The New Zealand Security Intelligence Service (NZSIS) received a marked increase in tip-offs about potential extremist views and activity following the 15 March 2019 mosque attacks in Christchurch.
“The volume of lead information received rose in the immediate aftermath of the Christchurch attacks,” the NZSIS’s annual report notes. “Unsurprisingly, an increasing proportion of these leads related to right-wing extremism.”
The report also reveals that during the period of the report, between 30 and 50 individuals have been under active investigation by the security agency in relation to violent extremism.
“Following the Christchurch Mosque attacks, the NZSIS initiated several specific investigative and operational responses. Our response included expanding efforts to identify any individuals who may be intent on planning, facilitating, supporting, encouraging or inciting attacks in New Zealand, motivated by a violent right-wing extremist ideology.
“New Zealand government agencies continue to work closely in response to a significant upswing in information being reported by the public in the immediate aftermath of the 15 March attacks, and from a range of other sources, in relation to possible terrorism threats.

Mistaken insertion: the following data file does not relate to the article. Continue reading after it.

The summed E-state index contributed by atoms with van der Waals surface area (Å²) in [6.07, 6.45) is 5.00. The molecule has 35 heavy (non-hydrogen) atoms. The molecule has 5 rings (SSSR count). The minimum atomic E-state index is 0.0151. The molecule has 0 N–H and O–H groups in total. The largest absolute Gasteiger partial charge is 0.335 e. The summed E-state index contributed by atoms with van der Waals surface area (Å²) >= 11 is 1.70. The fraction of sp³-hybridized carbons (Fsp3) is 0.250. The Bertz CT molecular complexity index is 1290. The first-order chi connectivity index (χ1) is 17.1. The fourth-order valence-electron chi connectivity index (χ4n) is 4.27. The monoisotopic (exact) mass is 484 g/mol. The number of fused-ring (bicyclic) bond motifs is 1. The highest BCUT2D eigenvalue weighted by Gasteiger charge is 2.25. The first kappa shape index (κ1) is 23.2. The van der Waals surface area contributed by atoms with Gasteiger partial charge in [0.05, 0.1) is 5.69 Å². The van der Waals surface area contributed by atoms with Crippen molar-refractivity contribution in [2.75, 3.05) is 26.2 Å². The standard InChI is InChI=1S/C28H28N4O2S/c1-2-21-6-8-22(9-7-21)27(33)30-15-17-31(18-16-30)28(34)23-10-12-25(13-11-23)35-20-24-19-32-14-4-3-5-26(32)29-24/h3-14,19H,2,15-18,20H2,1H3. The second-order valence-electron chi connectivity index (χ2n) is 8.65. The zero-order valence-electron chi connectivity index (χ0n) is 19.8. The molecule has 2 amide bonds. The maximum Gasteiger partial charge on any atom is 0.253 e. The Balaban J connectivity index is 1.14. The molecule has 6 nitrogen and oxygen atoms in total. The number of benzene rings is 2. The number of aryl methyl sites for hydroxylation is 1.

In her foreward to the report, NZSIS Director-General Rebecca Kitteridge outlines some other areas the agency has been active in to secure New Zealand’s safety.
“Besides the prevailing security issue of violent extremism, the NZSIS continued to be concerned by the global rise in the scale and aggression of foreign interference and espionage. Together with other agencies in the New Zealand Intelligence Community, the NZSIS has briefed various organisations in a range of sectors over the last year about foreign interference and its impact on our economy, democracy and international reputation,” she says.